What’s the Difference between a High Ropes Course & a Low Ropes Course?

High Ropes CourseYou have probably heard the term “Ropes Course” before. Sometimes called adventure courses, these fun and exciting courses are popular amongst scouts, as well as sports teams and companies looking for team building expertise. And they’re everywhere nowadays. According to authors Kathy Haras, Camille J. Bunting, Peter A. Witt, approximately “ten thousand ropes courses exist in schools, camps, therapeutic institutions, and park districts in the United States with about 250 more being built every year.”1 Still, many do not know much about these  tools of teamwork – these mysterious marvels of motivation – these action-packed assemblages of adventure. For instance, did you know that ropes courses can be characterized as either low ropes or high ropes?

“Both of these courses deliver different benefits with the same purpose of building trust, leadership skills, communication, and being aware of others and self,” explains researcher Jenny Phan.

What is a Low Ropes Course?

Low ropes courses involve activities that “generally focus on group problem solving and team building and range in height from literally sitting on the ground to a height of 12 to 13 feet,” says researchers H. Lee Gillis, a Professor in the Department of Psychology at Georgia College & State University, and Elizabeth Speelman, the Assistant Director of Program Development for the Youth Learning Institute at Clemson University. “The games are designed to reduce inhibitions and barriers,” adds Phan. ““Participants are given a real or imaginary scenario to solve group-based obstacles together with their resources.” Exercises focus on building trust, improving participants’ ability to communicate, stimulating creative problem solving, collaborating even with constraints, and developing and executing a plan with many moving parts.

What is a High Ropes Course?

High ropes courses are those requiring belaying and focus on building trust and learning to focus in chaotic situations. “They are usually 25 to 50 feet tall,” says Phan. “The outcomes are similar to the low ropes course where participants learn to trust, communicate, lead, follow, encourage, and be aware of self and others; however, the high ropes course is more challenging.”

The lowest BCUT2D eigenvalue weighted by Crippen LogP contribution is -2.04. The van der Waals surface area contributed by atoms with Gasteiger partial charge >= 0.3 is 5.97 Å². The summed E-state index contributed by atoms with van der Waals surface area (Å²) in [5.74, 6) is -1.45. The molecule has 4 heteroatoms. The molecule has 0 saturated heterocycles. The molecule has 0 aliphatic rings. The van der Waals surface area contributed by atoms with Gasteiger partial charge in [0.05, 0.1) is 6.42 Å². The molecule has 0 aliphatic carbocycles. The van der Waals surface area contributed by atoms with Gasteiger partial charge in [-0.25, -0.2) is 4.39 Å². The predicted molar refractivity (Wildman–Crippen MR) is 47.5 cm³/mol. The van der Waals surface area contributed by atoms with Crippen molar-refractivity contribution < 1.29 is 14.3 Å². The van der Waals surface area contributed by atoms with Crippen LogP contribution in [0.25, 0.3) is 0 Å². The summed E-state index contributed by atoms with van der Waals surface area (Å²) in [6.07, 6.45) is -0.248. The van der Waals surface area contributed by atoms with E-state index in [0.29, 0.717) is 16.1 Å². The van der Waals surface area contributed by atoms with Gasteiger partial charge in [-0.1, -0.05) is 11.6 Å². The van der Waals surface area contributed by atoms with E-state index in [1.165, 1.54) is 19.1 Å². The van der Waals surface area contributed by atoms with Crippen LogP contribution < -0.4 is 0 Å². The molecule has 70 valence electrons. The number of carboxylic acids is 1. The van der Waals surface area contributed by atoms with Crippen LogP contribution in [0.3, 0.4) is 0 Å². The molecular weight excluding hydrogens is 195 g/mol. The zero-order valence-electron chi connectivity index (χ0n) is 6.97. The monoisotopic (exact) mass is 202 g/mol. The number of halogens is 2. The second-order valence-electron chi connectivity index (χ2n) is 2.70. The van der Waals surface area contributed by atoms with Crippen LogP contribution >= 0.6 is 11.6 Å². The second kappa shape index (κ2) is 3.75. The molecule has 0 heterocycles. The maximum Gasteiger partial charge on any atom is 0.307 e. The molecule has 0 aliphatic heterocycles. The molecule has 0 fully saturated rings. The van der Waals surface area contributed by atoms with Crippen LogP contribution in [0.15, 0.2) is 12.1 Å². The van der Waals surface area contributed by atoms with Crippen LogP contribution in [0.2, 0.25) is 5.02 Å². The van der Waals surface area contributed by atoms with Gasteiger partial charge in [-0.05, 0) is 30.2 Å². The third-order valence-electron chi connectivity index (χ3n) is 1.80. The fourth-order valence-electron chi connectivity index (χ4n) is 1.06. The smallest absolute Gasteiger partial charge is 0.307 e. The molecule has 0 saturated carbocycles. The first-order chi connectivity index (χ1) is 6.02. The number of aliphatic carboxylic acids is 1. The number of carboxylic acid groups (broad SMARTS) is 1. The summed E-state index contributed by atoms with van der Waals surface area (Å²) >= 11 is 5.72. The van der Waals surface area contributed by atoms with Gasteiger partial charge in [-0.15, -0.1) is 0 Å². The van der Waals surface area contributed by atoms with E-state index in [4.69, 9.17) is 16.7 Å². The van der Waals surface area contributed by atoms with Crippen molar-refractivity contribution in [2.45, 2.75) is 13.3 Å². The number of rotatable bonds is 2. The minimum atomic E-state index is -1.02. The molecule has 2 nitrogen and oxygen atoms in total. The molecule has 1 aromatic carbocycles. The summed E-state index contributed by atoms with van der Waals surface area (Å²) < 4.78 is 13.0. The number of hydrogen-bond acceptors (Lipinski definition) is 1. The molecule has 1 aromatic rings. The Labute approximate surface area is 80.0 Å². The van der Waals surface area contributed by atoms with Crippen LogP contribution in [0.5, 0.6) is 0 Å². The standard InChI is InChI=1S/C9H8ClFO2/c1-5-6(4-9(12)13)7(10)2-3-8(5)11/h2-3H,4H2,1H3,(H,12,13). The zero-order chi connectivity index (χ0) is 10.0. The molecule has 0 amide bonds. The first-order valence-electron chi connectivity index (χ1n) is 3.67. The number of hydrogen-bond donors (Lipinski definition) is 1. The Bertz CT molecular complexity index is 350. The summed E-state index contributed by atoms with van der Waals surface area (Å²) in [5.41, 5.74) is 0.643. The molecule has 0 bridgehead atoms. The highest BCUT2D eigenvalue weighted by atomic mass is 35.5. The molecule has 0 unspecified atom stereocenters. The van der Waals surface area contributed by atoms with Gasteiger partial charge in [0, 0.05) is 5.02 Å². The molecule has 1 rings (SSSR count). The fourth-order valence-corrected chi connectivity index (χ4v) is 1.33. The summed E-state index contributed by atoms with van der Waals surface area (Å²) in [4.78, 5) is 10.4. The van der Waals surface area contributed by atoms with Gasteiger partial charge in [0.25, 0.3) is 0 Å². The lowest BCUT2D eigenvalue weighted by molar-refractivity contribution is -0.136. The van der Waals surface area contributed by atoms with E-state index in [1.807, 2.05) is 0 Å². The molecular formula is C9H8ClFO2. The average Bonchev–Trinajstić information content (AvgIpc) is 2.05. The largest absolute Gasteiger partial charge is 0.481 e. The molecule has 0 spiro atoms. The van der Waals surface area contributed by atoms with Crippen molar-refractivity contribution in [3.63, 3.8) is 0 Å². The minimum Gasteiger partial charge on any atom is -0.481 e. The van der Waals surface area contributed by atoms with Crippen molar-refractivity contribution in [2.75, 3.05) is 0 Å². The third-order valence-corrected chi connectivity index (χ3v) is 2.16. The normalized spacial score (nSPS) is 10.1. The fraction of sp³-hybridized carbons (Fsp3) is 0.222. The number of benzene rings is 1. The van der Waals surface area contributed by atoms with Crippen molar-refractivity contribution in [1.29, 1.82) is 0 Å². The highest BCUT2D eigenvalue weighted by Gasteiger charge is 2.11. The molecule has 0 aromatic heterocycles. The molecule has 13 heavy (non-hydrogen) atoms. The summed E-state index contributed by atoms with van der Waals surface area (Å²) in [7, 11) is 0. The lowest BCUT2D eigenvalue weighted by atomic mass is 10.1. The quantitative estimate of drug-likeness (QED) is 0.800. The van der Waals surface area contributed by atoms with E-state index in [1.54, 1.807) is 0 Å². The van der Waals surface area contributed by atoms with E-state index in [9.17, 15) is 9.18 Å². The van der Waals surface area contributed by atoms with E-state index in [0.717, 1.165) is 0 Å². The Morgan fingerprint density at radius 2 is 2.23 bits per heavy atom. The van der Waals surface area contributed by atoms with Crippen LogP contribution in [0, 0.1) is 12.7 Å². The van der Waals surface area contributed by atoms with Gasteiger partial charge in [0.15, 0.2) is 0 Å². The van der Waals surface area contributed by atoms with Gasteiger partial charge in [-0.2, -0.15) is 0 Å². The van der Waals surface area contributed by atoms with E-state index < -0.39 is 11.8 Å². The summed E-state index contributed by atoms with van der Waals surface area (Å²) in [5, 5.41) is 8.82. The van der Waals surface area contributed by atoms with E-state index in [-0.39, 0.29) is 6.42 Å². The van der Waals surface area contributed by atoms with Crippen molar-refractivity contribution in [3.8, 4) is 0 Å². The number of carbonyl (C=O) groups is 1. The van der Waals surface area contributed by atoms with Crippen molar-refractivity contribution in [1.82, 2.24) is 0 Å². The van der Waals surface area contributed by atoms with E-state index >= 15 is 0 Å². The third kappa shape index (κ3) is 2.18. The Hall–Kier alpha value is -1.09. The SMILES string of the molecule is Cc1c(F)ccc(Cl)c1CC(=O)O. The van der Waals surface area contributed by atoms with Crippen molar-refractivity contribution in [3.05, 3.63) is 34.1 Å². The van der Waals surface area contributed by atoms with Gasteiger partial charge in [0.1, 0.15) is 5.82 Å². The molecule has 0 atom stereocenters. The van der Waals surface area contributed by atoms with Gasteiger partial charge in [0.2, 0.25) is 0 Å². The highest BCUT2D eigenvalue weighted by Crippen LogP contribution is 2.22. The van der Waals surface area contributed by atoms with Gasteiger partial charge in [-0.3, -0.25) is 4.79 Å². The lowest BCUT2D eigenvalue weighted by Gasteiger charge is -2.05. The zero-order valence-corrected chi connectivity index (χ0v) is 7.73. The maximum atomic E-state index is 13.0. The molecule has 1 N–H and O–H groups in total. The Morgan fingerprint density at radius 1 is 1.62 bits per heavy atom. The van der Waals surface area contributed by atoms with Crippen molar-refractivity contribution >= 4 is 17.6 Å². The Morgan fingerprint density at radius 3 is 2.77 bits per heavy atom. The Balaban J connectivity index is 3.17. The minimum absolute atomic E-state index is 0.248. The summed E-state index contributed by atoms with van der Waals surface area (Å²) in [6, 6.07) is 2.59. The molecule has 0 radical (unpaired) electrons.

“The elements produce powerful memories and provoke deep thoughts and emotions, while challenging physical abilities,” write Brent D. Wolfe and Diane M. Samdahl in “Challenging Assumptions: Examining Fundamental Beliefs That Shape Challenge Course Programming and Research.”4

A High and Low Ropes Course in Savage, Maryland

Conveniently located in Howard County, Maryland, between Baltimore and Washington DC, Terrapin Adventures features the ultimate challenge course with three levels taking you up to 40 ft. in the air! Each of our 19 traverses is designed to entertain and challenge participants. But what makes our ropes course truly unique is our continuous belay system. You only have to secure your safety line once for each level, letting you focus on your next challenge with confidence.

Please make reservations in advance to insure there is space.

Book Now!

All adventures are led by our expertly trained guides who will be there for you every step of the way.  Everything you need including harness and helmet is provided.

If you have any questions, please call Terrapin Adventure at 301.725.1313, or email us at info@terrapinadventures.com to learn more.

Works Cited:

  1. Haras, K., Bunting, C., & Witt, P. (2005). Linking outcomes with ropes course program design and delivery. Journal of Park and Recreation Administration, 23(2), 36.
  2. Phan, Jenny. “The Impact of Therapeutic Recreation through Ropes Courses and Teambuilding Activities.” Diss. 2011. Abstract. Print.
  3. Gillis, Lee H., and Elizabeth Speelman. “Are Challenge (Ropes) Courses an Effective Tool? A Meta-Analysis.” Journal of Experiential Education 31.2 (2008): 111-35. Web.
  4. Wolfe, B. D., and D. M. Samdahl. “Challenging Assumptions: Examining Fundamental Beliefs That Shape Challenge Course Programming and Research.”Journal of Experiential Education 28.1 (2005): 25-43. Web.
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